The man who staged a protest against beach closures on July 4th and who was taken into custody last week at a Broward County news conference is back with a new complaint against the country’s latest emergency order, which he says is unconstitutional.
Chris Nelson, the Fort Lauderdale resident behind the group ReOpen South Florida, said he intends to file a lawsuit against the county’s order this week.
His complaint refers to Section 4A of the order, which says that residents of single or multi-family homes must enforce mask mandates on their property, including when they have guests over.
“What this is saying is the property owner is responsible for telling everybody, any person on that property, including family plus guests, that they have to wear a mask,” Nelson said. “So basically, if I want to have anybody come over to my house, I have to ensure they wear a mask and if I don’t and my neighbor suspects I’m not and calls the cops, I’m subject to a legal fine for not making people in my own house wear a mask. This steps way over the line.”
The clause itself states:
Section 4. Responsibility to Ensure Compliance with Applicable Orders. A. Residential Property Residents. All persons who reside on any residential property, whether single family or multi-family, and irrespective of whether they own or rent the property, must ensure that all persons on the residential property, including guests, comply with all applicable guidelines of any Broward County Emergency Order, including the facial covering requirements. Residents who fail to ensure compliance with all applicable Broward County Emergency Orders by such persons shall be subject to the penalties set forth in Section 8-56 of the Broward County Code of Ordinances, with each person present and in violation of an applicable Emergency Order constituting a separate violation.
A county spokesperson referred a Sun Sentinel reporter to an FAQ page that explains that residents are in fact responsible for making sure everyone on the property complies with the guidelines in the emergency order, including the facial covering requirements.
Residents who don’t do so are “individually liable and subject to civil and criminal penalties” and “each person present in violation of Broward County Emergency Orders constitutes a separate violation subject to a $1,000 fine,” according to the FAQ page.
Nelson said Broward County’s order violates constitutional Fourth Amendment rights that protect people from unreasonable searches and seizures by the government, and said it violates the right to privacy in people’s homes.
“They have gone so overboard with violating the Fourth Amendment,” Nelson said. “The Constitution is still in play, even though people act like it’s not. How do they plan to enforce this without breaking the Fourth Amendment?”
Rep. Anthony Sabatini, R-Howey-in-the Hills, said he plans to file the lawsuit against the county’s order this week and will represent Nelson’s cause.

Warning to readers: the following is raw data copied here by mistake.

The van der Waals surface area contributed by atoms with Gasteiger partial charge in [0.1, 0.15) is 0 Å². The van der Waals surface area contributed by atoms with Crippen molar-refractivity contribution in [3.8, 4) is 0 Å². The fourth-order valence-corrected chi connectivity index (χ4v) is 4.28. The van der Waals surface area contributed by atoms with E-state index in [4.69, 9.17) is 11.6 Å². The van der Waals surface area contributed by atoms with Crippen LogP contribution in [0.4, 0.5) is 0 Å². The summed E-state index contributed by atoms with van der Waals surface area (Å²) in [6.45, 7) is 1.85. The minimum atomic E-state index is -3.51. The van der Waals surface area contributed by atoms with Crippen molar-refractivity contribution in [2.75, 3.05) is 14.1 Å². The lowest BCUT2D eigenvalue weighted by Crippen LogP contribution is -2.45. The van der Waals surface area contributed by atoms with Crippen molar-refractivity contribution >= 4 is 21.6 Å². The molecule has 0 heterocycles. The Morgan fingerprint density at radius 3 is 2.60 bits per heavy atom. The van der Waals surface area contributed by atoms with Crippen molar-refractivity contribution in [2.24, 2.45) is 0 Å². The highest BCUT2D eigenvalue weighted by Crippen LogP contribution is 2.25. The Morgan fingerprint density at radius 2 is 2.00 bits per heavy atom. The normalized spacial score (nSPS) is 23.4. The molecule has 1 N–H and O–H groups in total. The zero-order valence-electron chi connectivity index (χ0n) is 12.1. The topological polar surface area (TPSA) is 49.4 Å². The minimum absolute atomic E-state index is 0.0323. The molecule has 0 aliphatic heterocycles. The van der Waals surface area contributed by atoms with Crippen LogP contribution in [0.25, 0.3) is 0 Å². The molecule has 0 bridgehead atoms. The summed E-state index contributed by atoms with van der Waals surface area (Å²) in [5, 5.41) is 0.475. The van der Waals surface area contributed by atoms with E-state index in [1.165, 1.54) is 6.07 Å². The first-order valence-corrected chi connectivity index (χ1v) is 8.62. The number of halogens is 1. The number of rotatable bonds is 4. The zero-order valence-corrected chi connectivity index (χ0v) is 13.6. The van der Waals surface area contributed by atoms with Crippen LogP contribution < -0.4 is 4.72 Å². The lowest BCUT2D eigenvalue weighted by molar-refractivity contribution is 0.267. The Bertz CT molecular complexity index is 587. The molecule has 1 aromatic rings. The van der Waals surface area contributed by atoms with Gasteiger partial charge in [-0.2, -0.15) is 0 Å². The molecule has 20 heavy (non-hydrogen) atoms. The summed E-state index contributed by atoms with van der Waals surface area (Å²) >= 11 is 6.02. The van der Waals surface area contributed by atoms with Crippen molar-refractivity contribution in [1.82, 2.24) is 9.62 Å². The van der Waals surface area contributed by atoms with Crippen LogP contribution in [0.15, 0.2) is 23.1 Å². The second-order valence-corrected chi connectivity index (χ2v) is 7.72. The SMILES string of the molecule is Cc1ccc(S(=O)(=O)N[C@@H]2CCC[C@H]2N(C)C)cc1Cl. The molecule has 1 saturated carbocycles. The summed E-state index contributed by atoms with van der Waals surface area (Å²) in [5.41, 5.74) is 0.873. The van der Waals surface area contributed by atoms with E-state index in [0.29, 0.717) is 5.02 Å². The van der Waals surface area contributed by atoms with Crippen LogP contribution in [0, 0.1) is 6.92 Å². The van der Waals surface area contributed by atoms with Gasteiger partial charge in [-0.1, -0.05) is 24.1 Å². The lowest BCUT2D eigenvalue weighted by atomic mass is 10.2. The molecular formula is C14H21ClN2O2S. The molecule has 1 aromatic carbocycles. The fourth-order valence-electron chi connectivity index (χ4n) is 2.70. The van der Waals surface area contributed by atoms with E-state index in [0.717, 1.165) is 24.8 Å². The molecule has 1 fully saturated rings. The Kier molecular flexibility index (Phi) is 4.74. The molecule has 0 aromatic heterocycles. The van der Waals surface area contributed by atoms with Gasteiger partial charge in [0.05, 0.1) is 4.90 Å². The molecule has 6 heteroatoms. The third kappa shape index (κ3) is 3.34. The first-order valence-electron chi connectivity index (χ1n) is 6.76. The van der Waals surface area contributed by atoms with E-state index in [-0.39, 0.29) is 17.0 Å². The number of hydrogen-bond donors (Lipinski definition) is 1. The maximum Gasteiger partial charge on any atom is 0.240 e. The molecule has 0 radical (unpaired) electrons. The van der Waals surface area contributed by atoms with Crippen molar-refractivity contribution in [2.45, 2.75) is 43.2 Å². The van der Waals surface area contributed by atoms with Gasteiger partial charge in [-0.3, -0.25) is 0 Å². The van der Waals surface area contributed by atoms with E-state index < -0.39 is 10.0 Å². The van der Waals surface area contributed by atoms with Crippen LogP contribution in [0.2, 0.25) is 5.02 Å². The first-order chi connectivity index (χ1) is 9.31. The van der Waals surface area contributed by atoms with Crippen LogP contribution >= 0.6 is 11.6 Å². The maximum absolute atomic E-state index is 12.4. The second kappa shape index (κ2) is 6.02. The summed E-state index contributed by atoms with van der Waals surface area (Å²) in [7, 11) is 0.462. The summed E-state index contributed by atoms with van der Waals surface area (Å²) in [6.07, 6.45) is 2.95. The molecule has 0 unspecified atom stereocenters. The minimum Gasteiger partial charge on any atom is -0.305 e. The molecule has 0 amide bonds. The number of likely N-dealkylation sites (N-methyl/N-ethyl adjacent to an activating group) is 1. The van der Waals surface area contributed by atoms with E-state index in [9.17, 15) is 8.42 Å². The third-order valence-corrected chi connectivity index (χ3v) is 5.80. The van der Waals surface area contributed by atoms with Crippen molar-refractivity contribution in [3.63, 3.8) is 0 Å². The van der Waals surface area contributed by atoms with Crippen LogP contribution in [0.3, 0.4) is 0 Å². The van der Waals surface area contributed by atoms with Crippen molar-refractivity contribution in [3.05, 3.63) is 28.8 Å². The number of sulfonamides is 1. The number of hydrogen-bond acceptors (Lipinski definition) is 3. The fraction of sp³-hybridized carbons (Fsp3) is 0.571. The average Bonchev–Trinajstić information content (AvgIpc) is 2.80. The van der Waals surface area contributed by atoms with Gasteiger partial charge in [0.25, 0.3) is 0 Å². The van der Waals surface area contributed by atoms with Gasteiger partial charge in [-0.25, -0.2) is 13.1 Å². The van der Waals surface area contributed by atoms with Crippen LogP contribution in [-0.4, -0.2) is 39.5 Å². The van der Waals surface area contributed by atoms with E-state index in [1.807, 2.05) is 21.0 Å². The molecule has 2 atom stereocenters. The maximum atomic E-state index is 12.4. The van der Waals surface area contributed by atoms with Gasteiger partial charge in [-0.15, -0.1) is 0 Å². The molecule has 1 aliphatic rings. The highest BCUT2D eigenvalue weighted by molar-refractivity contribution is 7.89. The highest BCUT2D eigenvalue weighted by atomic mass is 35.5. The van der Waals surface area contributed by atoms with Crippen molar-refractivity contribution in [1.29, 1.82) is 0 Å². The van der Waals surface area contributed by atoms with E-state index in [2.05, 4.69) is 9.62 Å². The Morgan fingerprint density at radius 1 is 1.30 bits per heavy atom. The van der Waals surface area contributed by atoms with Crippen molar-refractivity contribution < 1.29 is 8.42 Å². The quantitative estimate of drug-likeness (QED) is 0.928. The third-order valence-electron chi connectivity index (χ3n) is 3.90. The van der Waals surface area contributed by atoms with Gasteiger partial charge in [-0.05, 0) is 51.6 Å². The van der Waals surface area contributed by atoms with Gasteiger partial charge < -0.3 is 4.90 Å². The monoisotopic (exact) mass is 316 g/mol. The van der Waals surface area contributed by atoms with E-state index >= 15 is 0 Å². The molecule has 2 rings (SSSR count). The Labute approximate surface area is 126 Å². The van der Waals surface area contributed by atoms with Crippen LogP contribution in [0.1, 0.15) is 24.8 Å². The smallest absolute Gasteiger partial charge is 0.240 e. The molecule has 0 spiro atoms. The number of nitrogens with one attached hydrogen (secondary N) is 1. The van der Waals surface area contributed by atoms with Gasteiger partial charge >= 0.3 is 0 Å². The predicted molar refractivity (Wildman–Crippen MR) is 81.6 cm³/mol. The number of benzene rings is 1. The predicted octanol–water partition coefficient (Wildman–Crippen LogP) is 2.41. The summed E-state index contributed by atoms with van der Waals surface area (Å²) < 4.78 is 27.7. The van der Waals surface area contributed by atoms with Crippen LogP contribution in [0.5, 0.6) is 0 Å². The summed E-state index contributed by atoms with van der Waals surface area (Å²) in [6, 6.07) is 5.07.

“I just think it’s a blatant violation of due process,” Sabatini said. “People have a substantive right of association and reasonable expectation of privacy. This is a radical step in the wrong direction.”
Sabatini said the ordinance would allow a suspicious neighbor to nark on anyone they suspected had more than 10 people inside their home without masks, and would give police probable cause to get a search warrant.
“It’s such an invasion of privacy,” he said. “The classic case law in privacy is you have the legitimate expectation of privacy inside your own home.”
The suit is the latest pushback against local governments’ efforts to stop or slow the spread of the coronavirus, as Florida continues reporting increases in the number of new coronavirus cases each day.
It is at least the third lawsuit in South Florida over mask requirements. Groups of residents in both Palm Beach and Miami-Dade counties have sued the counties over the orders.
Some lawyers, however, say the lawsuits have no standing and the government does have the right to pass laws in the interest of public health and safety.
“Any state government, through the 10th Amendment, can make a law for which its constitutionality is questioned if there is a ‘rational relation to a legitimate state interest,’” said Malik Leigh, an attorney and former law teacher. “In this case, the state has an interest in public safety during a pandemic. Bill of Rights freedoms are often denied so long as there exists a legitimate reason.”
Government limitations on freedom in the interest of safety and health already exist, such as the minimum drinking age, fire codes and speed limits.
Leigh said: “A person cannot run a red light because they want to express themselves through speed.”
The lawsuit asks a judge to declare the order unconstitutional, Sabatini said.
Broward County Mayor Dale Holness said the county’s attorney’s office will deal with any lawsuits.
Sun Sentinel staff writer Austen Erblat contributed to this report.
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